The general mistrust and anticipation of stigmatization that Black Americans feel in general, concerning the medical context and larger American systems, can have a significant negative impact on the utilization of health care services. TyKera is dedicated to engaging in research promoting health equity to increase physical and mental health outcomes for Black Americans, women, and members of the LGBTQ community. She is especially interested in women’s health and researching Black maternal mortality and mental health throughout the gestational period and post-partum. TyKera’s research focuses on gaining a better understanding of health disparities in ethnic, gender, and sexual minorities, and how to implement better training to reduce medical mistrust and racism that disproportionately affect these groups.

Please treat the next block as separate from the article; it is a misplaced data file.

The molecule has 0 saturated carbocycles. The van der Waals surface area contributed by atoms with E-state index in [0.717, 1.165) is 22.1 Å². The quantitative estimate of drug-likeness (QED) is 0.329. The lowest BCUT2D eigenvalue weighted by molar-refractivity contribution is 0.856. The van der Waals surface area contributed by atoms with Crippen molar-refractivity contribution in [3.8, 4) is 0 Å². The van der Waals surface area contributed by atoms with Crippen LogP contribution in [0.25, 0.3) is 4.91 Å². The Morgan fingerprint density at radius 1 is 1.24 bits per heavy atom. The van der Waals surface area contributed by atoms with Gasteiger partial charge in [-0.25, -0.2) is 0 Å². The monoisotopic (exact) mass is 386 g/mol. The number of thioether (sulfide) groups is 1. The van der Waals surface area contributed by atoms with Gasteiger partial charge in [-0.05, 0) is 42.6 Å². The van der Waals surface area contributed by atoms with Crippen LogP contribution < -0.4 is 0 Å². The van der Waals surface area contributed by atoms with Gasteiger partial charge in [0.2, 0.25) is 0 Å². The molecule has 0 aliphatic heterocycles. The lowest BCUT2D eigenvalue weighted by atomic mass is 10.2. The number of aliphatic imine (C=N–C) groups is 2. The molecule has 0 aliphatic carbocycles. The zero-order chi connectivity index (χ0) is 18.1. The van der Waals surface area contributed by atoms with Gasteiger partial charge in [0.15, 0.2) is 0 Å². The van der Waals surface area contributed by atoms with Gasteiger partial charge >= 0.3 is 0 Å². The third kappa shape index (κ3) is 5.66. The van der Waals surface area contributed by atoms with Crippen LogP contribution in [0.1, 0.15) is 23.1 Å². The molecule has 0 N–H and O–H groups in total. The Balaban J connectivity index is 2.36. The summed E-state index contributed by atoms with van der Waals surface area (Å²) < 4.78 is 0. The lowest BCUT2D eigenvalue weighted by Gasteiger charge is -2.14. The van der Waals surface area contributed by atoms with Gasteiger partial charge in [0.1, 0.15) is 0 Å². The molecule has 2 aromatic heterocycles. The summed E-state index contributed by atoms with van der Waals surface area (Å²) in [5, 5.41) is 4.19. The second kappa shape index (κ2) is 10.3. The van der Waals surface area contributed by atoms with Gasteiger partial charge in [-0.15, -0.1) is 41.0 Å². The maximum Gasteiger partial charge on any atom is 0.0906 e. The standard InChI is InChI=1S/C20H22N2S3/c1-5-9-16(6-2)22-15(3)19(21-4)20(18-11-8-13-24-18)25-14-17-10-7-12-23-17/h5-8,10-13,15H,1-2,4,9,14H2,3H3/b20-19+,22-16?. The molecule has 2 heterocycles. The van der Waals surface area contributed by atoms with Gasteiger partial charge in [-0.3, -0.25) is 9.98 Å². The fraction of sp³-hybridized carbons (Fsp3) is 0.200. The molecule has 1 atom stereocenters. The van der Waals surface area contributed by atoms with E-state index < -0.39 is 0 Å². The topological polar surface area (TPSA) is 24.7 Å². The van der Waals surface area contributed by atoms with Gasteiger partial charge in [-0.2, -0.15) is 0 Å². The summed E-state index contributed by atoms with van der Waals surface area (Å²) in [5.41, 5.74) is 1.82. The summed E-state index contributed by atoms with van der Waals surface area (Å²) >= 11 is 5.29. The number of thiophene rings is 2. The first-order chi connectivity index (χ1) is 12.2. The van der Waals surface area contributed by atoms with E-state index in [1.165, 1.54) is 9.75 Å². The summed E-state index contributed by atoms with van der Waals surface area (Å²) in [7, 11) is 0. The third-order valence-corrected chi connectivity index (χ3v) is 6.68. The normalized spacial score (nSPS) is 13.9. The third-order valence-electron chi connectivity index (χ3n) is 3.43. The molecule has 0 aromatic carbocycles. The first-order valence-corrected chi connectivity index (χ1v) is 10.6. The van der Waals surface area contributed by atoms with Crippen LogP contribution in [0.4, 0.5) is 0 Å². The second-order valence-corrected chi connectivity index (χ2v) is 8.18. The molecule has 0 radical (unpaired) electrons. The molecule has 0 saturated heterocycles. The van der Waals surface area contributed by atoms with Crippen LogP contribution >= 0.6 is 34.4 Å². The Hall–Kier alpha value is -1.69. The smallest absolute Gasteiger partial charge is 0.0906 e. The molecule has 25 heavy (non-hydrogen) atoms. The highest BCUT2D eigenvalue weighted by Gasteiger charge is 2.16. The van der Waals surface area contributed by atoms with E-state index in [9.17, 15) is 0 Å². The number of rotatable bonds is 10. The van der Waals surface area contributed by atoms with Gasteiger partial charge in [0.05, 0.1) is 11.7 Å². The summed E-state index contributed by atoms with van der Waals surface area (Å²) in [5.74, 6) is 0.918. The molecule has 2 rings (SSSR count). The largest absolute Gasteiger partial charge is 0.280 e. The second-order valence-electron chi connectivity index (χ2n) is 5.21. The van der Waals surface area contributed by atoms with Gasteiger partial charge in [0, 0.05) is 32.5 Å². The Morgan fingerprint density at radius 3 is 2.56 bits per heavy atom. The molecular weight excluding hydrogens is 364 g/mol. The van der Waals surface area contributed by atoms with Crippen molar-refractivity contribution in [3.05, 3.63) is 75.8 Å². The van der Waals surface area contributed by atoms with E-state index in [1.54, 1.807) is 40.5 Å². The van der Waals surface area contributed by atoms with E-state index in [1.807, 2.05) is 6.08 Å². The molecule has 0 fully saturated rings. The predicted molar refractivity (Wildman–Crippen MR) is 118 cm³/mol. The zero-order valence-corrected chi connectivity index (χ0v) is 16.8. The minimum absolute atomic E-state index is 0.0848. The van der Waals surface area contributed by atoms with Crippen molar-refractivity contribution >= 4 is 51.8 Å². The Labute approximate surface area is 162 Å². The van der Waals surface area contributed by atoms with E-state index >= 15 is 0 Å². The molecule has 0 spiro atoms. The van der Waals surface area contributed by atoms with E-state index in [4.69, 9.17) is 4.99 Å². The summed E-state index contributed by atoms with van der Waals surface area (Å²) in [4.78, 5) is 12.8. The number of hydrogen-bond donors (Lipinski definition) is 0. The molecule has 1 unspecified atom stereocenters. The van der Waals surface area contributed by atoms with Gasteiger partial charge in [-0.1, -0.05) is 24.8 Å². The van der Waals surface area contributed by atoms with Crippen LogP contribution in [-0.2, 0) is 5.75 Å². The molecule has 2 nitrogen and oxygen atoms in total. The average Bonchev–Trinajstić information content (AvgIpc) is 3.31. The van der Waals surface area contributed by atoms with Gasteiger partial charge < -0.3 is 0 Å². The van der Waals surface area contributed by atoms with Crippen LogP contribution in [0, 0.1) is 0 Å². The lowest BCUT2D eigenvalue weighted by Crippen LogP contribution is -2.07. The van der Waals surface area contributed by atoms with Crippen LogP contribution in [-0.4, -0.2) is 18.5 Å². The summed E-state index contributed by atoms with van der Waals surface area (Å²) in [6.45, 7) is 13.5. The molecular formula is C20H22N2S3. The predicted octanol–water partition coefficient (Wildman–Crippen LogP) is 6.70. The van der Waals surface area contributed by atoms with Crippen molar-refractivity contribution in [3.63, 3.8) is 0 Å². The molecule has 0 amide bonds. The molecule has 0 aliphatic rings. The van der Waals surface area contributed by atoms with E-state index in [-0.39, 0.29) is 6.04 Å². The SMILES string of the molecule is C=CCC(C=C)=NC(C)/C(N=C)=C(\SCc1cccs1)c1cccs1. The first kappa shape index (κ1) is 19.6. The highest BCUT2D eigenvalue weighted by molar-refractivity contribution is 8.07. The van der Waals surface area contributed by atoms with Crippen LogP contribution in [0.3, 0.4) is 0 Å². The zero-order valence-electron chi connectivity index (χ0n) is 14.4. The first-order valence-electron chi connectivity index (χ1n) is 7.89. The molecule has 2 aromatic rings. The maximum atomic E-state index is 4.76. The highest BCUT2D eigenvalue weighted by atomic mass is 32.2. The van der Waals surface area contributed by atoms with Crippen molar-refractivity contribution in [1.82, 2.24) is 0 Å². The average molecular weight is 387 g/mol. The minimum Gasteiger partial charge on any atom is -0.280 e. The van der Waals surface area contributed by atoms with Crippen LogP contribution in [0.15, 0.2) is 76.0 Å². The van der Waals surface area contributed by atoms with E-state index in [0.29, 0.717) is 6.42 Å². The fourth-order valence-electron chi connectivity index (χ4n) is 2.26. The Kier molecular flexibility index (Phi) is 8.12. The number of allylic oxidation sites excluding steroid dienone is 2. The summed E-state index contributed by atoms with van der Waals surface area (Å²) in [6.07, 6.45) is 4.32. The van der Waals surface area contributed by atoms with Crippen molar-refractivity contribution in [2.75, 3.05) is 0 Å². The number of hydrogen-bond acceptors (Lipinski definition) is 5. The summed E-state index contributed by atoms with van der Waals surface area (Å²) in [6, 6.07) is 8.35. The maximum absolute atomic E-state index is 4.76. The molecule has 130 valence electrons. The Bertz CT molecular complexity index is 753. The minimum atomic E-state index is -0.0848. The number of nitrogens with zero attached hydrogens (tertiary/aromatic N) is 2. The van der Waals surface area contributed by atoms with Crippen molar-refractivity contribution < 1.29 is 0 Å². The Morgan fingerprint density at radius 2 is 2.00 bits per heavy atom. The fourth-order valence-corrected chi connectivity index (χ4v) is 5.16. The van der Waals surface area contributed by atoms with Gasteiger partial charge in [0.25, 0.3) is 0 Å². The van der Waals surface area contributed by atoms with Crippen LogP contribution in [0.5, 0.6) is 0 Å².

MORE ABOUT TYKERA
TyKera, a native of Baltimore, Maryland, was exposed to two different worlds. Growing up in a split-home, she observed the dynamics of female-led single households maternally and the structure of two-parent homes paternally. Directly witnessing the damaging effects of medical neglect and institutional disenfranchisement, she offers an analytical evaluation of the necessity for cultural awareness in medical communities. Her passion and drive for health equity research and implementation make her a welcomed member of the Health Policy Research Scholars Team.